Then we did a three-way mock lead climb on an easy 5.8. The climber's job was just to mock lead, and to intentionally back-clip two draws for the belay team on the ground to try and spot. Then there was a top-rope belayer, and a mock lead belayer. This was when I first learned to dislike my grigri, which heretofore has been a great belay device. It's a pain in the ass to feed slack through the grigri, particularly using Petzl's required method. It's back to the ATC for me for lead belaying.

Finally, we did an easy version of the actual lead test, with the instructors watching us and giving us feedback as we led up a relatively pumpy 5.9. The instructors were to climb up above the fourth quickdraw and then fall. The fall was really the only new thing, and it's pretty scary. Once I got up there, it quickly became clear to me that the less I thought about what I was about to do, the better, so I just took a breath and hopped off the wall. Yipes! I dropped about seven feet and pulled my belayer about a foot up off the ground. It wasn't all that bad, but I'm a bit sad that that's the only element of the lead test I'll never get to practice again until the actual test.

Other things I learned (I'm sorry this is so verbose - I'm trying to cram in as many details as I can remember, so I can come back to this post to study for the test):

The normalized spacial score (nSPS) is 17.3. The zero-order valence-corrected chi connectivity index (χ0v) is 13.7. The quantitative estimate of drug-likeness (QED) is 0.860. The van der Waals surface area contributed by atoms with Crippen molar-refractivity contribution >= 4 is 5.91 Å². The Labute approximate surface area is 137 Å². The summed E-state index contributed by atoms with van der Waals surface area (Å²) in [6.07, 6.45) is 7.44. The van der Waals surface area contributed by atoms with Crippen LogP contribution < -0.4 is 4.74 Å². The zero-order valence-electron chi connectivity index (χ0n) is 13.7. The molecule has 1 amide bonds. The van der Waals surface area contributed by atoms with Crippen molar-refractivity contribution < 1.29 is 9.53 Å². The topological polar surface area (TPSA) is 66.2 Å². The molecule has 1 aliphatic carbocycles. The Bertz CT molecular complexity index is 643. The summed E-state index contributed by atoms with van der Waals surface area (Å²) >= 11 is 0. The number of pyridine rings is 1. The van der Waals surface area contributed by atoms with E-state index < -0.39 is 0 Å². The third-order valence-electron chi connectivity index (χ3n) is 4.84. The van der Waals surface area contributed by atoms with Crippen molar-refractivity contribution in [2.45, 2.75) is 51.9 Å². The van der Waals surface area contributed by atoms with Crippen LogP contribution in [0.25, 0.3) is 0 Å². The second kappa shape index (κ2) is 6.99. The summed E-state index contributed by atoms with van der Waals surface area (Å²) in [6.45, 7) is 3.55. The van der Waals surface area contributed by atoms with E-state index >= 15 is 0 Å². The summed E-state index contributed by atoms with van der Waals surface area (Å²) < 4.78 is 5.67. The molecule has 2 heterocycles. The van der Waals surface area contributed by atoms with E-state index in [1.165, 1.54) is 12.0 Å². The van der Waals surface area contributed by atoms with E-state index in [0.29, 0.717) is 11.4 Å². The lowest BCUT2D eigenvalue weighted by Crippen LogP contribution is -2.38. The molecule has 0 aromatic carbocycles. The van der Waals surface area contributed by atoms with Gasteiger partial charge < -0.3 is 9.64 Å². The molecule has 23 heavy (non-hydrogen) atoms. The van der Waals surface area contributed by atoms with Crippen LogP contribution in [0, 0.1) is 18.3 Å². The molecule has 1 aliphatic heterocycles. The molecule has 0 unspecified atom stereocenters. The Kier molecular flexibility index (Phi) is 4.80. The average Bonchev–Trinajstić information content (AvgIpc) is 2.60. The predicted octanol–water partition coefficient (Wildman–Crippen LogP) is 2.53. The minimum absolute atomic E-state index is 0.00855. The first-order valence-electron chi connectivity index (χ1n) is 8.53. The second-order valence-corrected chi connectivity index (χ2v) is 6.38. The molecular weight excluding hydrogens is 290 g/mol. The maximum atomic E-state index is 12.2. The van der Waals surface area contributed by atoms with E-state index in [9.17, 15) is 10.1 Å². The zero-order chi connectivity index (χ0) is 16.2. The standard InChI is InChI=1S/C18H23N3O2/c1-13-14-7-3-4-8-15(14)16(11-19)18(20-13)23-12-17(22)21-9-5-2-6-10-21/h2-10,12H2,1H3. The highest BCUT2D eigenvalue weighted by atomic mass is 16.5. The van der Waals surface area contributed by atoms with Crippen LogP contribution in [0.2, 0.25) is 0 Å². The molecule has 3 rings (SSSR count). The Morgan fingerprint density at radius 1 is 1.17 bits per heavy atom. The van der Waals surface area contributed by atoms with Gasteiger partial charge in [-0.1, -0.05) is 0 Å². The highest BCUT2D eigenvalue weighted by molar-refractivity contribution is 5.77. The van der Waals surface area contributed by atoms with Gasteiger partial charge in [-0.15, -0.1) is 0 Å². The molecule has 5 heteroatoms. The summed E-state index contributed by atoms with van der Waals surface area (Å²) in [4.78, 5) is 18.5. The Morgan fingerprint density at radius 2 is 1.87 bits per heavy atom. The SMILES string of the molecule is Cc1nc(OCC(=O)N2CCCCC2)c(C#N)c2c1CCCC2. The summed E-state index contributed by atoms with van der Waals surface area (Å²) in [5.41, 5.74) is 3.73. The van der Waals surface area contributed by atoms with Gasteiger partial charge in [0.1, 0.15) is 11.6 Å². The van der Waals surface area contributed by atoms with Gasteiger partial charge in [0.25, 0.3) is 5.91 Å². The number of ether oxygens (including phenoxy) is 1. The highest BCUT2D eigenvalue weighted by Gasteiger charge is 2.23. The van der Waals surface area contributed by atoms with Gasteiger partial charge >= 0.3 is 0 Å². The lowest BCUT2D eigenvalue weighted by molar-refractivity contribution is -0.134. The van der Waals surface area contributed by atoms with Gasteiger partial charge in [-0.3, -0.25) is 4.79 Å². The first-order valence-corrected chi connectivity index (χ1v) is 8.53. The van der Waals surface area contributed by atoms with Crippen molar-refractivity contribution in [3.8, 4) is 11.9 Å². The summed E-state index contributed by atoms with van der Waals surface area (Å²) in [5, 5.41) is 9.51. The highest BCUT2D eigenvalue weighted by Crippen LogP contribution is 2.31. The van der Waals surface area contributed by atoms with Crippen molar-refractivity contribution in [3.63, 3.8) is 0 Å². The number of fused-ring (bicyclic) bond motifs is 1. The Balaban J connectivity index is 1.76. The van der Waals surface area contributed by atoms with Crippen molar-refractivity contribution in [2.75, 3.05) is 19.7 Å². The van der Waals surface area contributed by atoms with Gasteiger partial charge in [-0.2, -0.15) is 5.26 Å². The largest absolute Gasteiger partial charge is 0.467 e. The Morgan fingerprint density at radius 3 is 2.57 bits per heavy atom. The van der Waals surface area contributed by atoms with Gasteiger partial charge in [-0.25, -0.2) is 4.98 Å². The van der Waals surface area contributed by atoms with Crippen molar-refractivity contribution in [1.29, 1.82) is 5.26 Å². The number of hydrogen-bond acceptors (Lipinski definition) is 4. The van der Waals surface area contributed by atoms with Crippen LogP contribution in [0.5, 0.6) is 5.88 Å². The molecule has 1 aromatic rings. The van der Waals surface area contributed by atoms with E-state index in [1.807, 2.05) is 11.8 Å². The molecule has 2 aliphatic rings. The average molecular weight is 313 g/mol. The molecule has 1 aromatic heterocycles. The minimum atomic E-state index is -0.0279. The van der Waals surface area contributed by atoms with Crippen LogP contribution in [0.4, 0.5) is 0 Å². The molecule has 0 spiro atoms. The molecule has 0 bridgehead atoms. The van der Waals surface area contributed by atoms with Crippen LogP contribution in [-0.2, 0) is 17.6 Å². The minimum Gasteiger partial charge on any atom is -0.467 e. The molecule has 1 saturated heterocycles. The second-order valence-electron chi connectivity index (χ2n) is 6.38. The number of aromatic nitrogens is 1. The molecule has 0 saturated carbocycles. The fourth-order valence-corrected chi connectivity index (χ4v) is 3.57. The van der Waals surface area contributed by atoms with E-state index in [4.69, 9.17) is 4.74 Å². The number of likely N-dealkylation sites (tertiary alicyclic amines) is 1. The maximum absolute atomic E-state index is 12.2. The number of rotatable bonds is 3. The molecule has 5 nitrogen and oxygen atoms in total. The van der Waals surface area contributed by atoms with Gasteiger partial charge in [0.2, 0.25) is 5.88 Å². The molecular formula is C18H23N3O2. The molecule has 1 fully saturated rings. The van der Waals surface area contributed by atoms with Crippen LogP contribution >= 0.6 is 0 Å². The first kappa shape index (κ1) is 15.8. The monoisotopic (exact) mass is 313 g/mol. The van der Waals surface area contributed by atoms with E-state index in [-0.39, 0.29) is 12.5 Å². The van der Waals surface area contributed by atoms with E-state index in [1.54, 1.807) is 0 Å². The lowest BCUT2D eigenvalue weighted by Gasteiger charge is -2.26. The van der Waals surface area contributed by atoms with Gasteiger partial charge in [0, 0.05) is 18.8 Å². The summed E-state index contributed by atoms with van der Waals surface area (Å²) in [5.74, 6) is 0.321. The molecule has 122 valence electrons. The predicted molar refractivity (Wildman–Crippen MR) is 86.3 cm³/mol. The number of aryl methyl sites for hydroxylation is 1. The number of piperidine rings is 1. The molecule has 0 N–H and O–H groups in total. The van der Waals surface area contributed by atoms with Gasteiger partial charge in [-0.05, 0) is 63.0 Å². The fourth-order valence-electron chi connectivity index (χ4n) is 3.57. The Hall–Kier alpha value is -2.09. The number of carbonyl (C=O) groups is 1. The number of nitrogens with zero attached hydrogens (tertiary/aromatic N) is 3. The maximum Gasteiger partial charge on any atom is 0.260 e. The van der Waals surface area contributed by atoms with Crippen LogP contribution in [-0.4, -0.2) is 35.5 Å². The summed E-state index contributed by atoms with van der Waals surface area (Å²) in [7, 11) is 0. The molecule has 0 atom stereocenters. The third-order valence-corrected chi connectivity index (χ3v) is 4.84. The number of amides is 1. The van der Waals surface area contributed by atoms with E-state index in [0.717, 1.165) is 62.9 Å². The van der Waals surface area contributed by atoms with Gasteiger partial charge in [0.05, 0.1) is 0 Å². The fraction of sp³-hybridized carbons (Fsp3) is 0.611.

• Don't step behind the rope. The reasoning behind this is clear: if you fall, and some part of your body is behind the rope, it could spin you around or flip you over, making it harder to use your legs to catch you when you swing into the wall. However, it is a difficult fault to avoid on some routes, and something I need a better grasp of.
  • Touchstone wants the lead belayer to stay directly under the climber until they clip the fourth draw, at which point they can move out a little from the wall. Other climbers I know grouse about this, because it prevents you from managing slack by moving back and forth. However, when I think about it, that's not a very wise method of managing slack: if the climber's fall pulls you up off the ground, there's however much distance of rope between you and the wall in the system. Also, the climber's fall will pull you into the wall, rather than up, which could be painful.
  • Slack management as a belayer is tricky. I think I tend to feed too much, and need to work on keeping it a bit tighter.
  • Clipping the chains at the top is the hardest part. I need to practice this.
Ironworks loaned me a small length of old rope to bring home with me, so I can set up a quickdraw here and practice clipping while watching TV, which is great. I'm thinking I might make my first attempt at the lead test next month.

This video covers nearly everything in under six minutes:

1 comment:

Evelyn Rodas said...

Your synopsis of the clinic is very helpful. I am going to print it out and refer to it. My rendition was: we came, we climbed, we left. LOL. Thanks for this, Daniel!